A pipe gives a wise man time to think and a fool something to stick in his mouth.
Is there a difference between a man who thinks that honesty is the best policy, and an honest man?
On the whole, Godâ€™s love for us is a much safer subject to think about than our love for Him. Nobody can always have devout feelings: and even if we could, feelings are not what God principally cares about. Christian Love, either towards God or towards man, is an affair of the will.
If God thinks this state of war in the universe is a price worth paying for free will--that is, for making a live world in which creatures can do real good or harm and something of real importance of real importance can happen, instead of a toy world which only moves when He pulls the strings--then
I think God wants us to love Him more, not to love others less.
It is usual to speak in a playfully apologetic tone about one's adult enjoyment of what are called 'children's books.' I think the convention a silly one. No book is really worth reading at the age of ten which is not equally (and often far more) worth reading at the age of fifty-except, of course,
When we want to be something other than the thing that God wants us to be, we must be wanting what, in fact, will not make us happy...whether we like it or not, God intends to give us what we need, not what we now think we want. Once more, we are embarrassed by the intolerable compliment, by too muc
A great many people (not you) do now seem to think that the mere state of being worried is in itself meritorious. I donâ€™t think it is. We must, if it so happens, give our lives for others: but even while weâ€™re doing it, I think weâ€™re meant to enjoy Our Lord and, in Him, our friends, our food,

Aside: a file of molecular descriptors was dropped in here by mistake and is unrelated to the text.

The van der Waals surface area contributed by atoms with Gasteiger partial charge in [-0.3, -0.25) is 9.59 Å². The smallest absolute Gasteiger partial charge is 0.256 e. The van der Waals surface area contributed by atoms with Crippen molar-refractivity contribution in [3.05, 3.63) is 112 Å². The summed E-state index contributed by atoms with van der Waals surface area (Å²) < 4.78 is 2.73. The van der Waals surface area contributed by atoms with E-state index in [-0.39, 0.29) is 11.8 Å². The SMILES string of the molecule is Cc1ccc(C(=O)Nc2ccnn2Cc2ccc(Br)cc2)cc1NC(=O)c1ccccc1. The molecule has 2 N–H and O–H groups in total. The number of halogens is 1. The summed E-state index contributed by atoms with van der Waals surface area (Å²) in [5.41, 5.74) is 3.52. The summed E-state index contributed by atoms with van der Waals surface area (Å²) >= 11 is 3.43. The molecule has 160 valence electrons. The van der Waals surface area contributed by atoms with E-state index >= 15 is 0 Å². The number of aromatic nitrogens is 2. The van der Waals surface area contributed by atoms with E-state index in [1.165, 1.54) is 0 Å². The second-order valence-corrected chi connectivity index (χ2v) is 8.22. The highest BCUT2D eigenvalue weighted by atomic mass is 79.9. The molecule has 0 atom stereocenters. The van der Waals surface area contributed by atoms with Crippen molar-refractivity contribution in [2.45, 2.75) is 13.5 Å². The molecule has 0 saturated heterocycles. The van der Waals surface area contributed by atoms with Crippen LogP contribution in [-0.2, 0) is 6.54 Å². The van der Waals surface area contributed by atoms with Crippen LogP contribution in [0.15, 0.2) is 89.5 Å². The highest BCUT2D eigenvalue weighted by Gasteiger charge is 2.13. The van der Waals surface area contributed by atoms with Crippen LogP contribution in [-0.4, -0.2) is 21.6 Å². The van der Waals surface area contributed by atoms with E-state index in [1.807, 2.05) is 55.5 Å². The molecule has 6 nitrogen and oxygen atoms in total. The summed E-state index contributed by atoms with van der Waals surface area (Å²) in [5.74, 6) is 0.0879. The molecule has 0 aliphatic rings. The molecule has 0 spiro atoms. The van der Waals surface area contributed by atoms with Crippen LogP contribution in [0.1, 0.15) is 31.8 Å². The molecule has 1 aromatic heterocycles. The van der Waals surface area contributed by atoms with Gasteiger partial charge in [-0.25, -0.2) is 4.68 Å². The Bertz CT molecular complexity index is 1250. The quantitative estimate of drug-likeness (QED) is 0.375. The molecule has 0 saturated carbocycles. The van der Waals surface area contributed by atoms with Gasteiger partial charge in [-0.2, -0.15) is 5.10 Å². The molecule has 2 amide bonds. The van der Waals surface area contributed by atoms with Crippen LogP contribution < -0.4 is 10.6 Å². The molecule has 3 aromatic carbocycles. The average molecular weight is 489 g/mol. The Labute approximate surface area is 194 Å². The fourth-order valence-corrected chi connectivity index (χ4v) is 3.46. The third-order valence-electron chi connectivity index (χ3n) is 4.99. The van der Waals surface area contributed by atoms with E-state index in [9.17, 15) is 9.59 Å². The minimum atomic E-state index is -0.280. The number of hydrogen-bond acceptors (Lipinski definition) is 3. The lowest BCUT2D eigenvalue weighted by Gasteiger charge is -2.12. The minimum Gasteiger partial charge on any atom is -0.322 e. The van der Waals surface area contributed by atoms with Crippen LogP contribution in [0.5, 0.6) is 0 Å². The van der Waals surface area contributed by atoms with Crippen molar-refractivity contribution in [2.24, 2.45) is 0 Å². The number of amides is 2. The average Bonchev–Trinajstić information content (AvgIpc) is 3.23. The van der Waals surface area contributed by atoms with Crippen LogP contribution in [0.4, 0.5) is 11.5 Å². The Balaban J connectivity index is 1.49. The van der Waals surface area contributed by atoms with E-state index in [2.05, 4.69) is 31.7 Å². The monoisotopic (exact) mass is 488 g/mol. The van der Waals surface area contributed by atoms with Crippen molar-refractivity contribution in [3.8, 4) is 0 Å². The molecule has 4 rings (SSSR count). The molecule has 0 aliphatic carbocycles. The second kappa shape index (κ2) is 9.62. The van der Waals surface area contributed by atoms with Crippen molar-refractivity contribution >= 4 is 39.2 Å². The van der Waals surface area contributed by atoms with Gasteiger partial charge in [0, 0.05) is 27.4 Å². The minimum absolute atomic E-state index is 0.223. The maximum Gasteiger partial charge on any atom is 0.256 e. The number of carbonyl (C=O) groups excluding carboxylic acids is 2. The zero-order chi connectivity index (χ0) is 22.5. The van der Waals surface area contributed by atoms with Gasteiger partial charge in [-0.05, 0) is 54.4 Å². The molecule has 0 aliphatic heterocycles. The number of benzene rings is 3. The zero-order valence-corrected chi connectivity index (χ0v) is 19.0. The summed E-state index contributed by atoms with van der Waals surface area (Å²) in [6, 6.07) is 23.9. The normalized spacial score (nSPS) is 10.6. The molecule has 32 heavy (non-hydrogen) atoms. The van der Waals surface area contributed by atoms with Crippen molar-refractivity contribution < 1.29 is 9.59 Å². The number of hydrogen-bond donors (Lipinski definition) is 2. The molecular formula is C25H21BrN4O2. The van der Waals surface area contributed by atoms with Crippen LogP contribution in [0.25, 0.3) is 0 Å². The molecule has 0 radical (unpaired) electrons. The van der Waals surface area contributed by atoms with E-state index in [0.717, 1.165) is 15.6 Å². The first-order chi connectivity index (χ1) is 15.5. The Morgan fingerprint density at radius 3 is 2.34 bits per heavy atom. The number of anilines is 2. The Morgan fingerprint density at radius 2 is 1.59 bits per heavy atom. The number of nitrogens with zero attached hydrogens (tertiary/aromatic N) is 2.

The perfect church service would be the one we were almost unaware of; our attention would have been on God. But every novelty prevents this. It fixes our attention on the service itself; and thinking about worship is a different thing than worshipping ... 'Tis mad idolatry that makes the service gr
I'm not sure God wants us to be happy. I think he wants us to love, and be loved. But we are like children, thinking our toys will make us happy and the whole world is our nursery. Something must drive us out of that nursery and into the lives of others, and that something is suffering.
... believing in a God whom we cannot but regard as evil, and then, in mere terrified flattery calling Him 'good' and worshipping him is a still greater danger... The ultimate question is whether the doctrine of the goodness of God or that of the inerrancy of scripture is to prevail when they confli
Christianity thinks of human individuals not as mere members of a group or items in a list, but as organs in a body-different from one another and each contributing what no other could.
The most dangerous thing you can do is to take any one impulse of your own nature and set it up as the thing you ought to follow at all costs. There is not one of them which will not make us into devils if we set it up as an absolute guide. You might think love of humanity in general was safe, but i
Some people talk as if meeting the gaze of absolute goodness would be fun. They need to think again.
I think earth, if chosen instead of Heaven, will turn out to have been, all along, only a region in Hell; and earth, if put second to Heaven, to have been from the beginning a part of Heaven itself.